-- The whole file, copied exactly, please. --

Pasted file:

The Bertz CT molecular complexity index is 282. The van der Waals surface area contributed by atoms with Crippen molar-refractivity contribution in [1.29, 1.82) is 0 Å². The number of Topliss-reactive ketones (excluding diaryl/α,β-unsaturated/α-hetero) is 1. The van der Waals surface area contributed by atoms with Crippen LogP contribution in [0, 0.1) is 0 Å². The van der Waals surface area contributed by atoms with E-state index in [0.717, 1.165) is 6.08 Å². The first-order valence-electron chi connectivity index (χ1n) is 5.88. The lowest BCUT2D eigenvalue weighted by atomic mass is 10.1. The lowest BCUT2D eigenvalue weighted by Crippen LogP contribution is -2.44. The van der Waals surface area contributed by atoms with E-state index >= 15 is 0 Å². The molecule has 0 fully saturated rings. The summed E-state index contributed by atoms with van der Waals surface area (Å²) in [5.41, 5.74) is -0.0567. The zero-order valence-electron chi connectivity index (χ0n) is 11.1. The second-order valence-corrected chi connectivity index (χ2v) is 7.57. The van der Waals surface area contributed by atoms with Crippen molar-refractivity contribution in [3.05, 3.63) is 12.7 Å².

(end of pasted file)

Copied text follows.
The Bertz CT molecular complexity index is 282. The van der Waals surface area contributed by atoms with Crippen molar-refractivity contribution in [1.29, 1.82) is 0 Å². The number of Topliss-reactive ketones (excluding diaryl/α,β-unsaturated/α-hetero) is 1. The van der Waals surface area contributed by atoms with Crippen LogP contribution in [0, 0.1) is 0 Å². The van der Waals surface area contributed by atoms with E-state index in [0.717, 1.165) is 6.08 Å². The first-order valence-electron chi connectivity index (χ1n) is 5.88. The lowest BCUT2D eigenvalue weighted by atomic mass is 10.1. The lowest BCUT2D eigenvalue weighted by Crippen LogP contribution is -2.44. The van der Waals surface area contributed by atoms with E-state index >= 15 is 0 Å². The molecule has 0 fully saturated rings. The summed E-state index contributed by atoms with van der Waals surface area (Å²) in [5.41, 5.74) is -0.0567. The zero-order valence-electron chi connectivity index (χ0n) is 11.1. The second-order valence-corrected chi connectivity index (χ2v) is 7.57. The van der Waals surface area contributed by atoms with Crippen molar-refractivity contribution in [3.05, 3.63) is 12.7 Å².